Maid for dependence


When I moved into my new shared apartment on Saturday, I was shocked by how messy the living room was. Honestly, one of the major reasons I chose to live here was because it was super clean when I visited it the previous Monday. I couldn’t figure out what turned my roommate into a slob until I saw our ayi (in Shanghai, we call cleaning lady ayi) enter the apartment. I then realized that she had cleaned the apartment the day before I visited.

My roommate is from Hubei Province and she has lived on her own ever since she was 18 years old. Obviously, she is capable of keeping the house clean but she has become lazy since she realized how affordable it is to hire a cleaning lady to do the housework.

Our cleaning lady is very good. But the ayi who cooks for us is disappointing. The food is not tasty at all; even I can cook better. My roommate said she will teach our ayi how to cook and write recipes on post-its and stick them on the fridge. At first I thought she was kidding. She is an excellent cook and now she wants to pay someone to cook for us who needs cooking lessons.

And why do we need two ayi anyway?

Young Chinese are getting lazy. Most of us are spoiled because of the one-child policy. Parents and grandparents treat us like emperors and empresses. One of the reasons I decided to move out from home is that I want to be more independent. My mom is in charge of all the household chores at home and she doesn’t want me to do any housework as it is not my duty. Obviously it is. In my opinion, parents should make kids help with the housework and teach them the value of hard work. A child’s duty in the eyes of parents is to study hard and get good test scores at school.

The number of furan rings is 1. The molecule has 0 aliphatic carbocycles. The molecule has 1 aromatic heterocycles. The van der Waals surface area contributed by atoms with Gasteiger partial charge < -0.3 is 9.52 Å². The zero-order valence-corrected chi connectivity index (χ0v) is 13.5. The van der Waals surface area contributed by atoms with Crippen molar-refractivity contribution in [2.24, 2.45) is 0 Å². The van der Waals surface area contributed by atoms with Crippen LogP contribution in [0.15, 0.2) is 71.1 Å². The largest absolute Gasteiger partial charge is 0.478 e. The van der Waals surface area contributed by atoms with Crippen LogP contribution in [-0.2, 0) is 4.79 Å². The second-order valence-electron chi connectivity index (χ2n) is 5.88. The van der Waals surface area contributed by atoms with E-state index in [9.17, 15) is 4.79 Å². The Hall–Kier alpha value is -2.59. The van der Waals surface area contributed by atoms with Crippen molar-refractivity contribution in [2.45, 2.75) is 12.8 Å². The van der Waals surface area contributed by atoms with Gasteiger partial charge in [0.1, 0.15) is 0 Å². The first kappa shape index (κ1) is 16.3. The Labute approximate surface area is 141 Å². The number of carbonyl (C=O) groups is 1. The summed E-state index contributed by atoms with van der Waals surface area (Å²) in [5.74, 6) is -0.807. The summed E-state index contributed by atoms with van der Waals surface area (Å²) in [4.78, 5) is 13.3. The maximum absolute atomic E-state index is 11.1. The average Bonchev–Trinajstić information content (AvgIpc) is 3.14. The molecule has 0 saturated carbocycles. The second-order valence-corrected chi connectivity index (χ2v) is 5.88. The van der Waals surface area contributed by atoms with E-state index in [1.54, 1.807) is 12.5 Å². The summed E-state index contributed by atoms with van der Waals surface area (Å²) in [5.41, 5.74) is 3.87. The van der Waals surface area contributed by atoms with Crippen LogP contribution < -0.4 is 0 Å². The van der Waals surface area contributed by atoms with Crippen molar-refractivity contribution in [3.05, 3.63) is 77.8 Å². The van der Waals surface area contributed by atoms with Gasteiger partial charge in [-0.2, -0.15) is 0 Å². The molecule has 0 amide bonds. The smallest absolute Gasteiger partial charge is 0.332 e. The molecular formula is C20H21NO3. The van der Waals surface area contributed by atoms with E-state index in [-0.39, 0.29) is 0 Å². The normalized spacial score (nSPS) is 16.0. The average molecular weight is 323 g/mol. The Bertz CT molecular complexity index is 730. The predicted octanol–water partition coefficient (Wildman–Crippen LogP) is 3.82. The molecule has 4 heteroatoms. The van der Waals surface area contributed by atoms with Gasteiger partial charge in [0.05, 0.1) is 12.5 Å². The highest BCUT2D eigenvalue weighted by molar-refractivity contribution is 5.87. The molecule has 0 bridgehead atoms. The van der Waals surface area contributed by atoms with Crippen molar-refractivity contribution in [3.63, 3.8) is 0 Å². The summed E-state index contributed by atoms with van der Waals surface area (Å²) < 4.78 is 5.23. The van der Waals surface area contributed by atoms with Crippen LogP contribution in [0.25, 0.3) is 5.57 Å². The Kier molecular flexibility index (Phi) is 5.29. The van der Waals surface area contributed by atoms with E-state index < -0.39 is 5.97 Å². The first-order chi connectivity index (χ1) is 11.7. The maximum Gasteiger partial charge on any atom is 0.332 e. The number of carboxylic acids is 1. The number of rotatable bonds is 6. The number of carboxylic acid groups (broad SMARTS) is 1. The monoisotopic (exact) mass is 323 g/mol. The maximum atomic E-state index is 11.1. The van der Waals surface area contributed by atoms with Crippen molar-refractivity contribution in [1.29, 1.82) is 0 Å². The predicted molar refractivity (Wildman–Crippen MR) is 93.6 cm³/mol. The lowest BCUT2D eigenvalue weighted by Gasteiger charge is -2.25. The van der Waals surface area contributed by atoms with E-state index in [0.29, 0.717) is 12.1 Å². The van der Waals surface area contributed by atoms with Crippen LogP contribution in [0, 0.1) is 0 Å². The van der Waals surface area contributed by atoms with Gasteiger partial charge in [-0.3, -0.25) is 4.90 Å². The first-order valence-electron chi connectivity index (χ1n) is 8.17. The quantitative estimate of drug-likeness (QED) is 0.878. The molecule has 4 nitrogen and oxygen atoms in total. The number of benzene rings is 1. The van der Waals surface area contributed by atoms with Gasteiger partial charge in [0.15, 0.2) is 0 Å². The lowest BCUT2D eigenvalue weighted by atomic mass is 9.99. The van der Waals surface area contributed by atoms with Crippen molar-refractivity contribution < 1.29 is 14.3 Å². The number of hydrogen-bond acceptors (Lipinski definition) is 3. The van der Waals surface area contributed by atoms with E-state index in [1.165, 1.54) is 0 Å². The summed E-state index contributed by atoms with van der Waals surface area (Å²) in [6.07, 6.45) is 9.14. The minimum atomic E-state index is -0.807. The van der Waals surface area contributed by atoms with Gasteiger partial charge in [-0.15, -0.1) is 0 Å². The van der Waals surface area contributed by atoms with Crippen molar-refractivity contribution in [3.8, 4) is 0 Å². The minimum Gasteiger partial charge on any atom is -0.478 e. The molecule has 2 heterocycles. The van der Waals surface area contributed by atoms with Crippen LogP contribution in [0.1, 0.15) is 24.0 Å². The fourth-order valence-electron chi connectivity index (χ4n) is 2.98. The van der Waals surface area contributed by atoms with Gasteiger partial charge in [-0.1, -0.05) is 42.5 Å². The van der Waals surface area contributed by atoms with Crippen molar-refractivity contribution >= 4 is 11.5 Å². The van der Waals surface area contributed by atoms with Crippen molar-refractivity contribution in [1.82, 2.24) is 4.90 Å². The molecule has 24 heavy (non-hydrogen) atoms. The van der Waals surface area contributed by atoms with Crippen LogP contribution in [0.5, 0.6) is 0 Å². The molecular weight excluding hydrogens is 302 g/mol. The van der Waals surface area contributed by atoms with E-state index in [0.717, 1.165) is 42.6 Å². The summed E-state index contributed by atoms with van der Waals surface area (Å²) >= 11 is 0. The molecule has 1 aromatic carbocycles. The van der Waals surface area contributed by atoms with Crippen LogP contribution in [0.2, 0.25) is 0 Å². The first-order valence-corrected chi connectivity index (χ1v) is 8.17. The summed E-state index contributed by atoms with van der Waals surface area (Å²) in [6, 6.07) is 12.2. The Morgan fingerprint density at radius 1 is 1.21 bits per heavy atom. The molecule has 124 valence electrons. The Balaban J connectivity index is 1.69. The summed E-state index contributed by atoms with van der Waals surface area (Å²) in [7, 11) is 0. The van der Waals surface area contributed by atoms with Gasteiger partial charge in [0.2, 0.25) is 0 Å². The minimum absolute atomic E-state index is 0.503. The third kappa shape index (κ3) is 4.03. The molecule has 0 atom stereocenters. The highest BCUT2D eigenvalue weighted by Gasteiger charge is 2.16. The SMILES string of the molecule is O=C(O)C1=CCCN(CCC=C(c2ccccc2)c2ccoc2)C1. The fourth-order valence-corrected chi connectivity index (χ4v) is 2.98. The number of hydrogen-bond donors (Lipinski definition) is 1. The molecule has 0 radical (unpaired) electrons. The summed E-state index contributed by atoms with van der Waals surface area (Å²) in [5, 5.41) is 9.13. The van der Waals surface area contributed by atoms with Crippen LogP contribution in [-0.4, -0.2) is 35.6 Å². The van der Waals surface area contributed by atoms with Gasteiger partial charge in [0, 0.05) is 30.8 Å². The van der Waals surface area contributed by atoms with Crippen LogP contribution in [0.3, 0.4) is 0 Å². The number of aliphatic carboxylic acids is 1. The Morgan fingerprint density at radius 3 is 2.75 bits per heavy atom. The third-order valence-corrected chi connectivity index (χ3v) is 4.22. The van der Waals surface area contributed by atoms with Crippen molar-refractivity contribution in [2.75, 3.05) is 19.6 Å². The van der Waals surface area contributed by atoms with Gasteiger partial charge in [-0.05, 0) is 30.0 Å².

When I moved out, I expected to do more housework. I even downloaded a few recipes from the Internet. We have a really nice kitchen and I would love to cook in it. All I can cook now are eggs. With an ayi cooking for us everyday, I can rarely use the kitchen. I’m afraid I will lose my passion and motivation soon as I know someone will cook for me every day just like my mom did.

Many expats and young people in Shanghai struggle to imagine what life would be like without their beloved ayis to pick up after them. One of my local friends complained about his wife, “I could get an ayi to clean the house but it doesn’t mean my wife should just sit around all day.” His wife does not have a job nor do they have children!

I think I will have a serious talk with my roommate. We need to fire at least one of the ayis we have now. Cooking can be a pleasant activity. She could just teach me how to cook and we could cook together sometimes. It would be much better than having terrible food. As for the cleaning part, I suggest making Saturday morning cleaning time. Cleaning the house is a good way to exercise. Mom told me that’s how she keeps fit.

Advertisements

Keep Your Chinese name


Dear Fei,

Congratulations on your new position in that multinational company that you have been longed for. Regarding your question on if you should give yourself an English name, I don’t think it’s necessary.